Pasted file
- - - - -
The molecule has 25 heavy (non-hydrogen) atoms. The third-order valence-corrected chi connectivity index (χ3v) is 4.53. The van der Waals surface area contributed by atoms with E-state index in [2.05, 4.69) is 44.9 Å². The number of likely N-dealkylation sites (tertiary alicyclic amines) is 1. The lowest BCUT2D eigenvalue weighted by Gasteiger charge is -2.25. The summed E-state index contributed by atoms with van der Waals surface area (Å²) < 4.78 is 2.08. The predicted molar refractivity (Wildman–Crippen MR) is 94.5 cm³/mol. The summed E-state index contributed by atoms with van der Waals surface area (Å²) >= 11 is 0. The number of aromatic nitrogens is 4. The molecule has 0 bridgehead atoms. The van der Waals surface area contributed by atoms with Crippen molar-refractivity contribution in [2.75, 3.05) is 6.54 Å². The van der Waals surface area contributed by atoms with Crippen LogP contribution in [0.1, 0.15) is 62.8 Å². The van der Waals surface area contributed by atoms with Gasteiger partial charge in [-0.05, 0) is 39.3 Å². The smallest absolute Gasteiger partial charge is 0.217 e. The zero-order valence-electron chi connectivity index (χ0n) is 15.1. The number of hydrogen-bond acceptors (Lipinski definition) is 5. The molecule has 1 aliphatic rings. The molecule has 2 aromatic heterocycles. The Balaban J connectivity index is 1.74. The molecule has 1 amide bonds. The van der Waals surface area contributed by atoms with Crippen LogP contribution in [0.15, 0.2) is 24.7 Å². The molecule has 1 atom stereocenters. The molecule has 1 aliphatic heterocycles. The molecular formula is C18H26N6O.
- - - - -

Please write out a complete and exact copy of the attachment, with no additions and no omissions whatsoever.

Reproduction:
The molecule has 25 heavy (non-hydrogen) atoms. The third-order valence-corrected chi connectivity index (χ3v) is 4.53. The van der Waals surface area contributed by atoms with E-state index in [2.05, 4.69) is 44.9 Å². The number of likely N-dealkylation sites (tertiary alicyclic amines) is 1. The lowest BCUT2D eigenvalue weighted by Gasteiger charge is -2.25. The summed E-state index contributed by atoms with van der Waals surface area (Å²) < 4.78 is 2.08. The predicted molar refractivity (Wildman–Crippen MR) is 94.5 cm³/mol. The summed E-state index contributed by atoms with van der Waals surface area (Å²) >= 11 is 0. The number of aromatic nitrogens is 4. The molecule has 0 bridgehead atoms. The van der Waals surface area contributed by atoms with Crippen molar-refractivity contribution in [2.75, 3.05) is 6.54 Å². The van der Waals surface area contributed by atoms with Crippen LogP contribution in [0.1, 0.15) is 62.8 Å². The van der Waals surface area contributed by atoms with Gasteiger partial charge in [-0.05, 0) is 39.3 Å². The smallest absolute Gasteiger partial charge is 0.217 e. The zero-order valence-electron chi connectivity index (χ0n) is 15.1. The number of hydrogen-bond acceptors (Lipinski definition) is 5. The molecule has 1 aliphatic rings. The molecule has 2 aromatic heterocycles. The Balaban J connectivity index is 1.74. The molecule has 1 amide bonds. The van der Waals surface area contributed by atoms with Crippen LogP contribution in [0.15, 0.2) is 24.7 Å². The molecule has 1 atom stereocenters. The molecule has 1 aliphatic heterocycles. The molecular formula is C18H26N6O.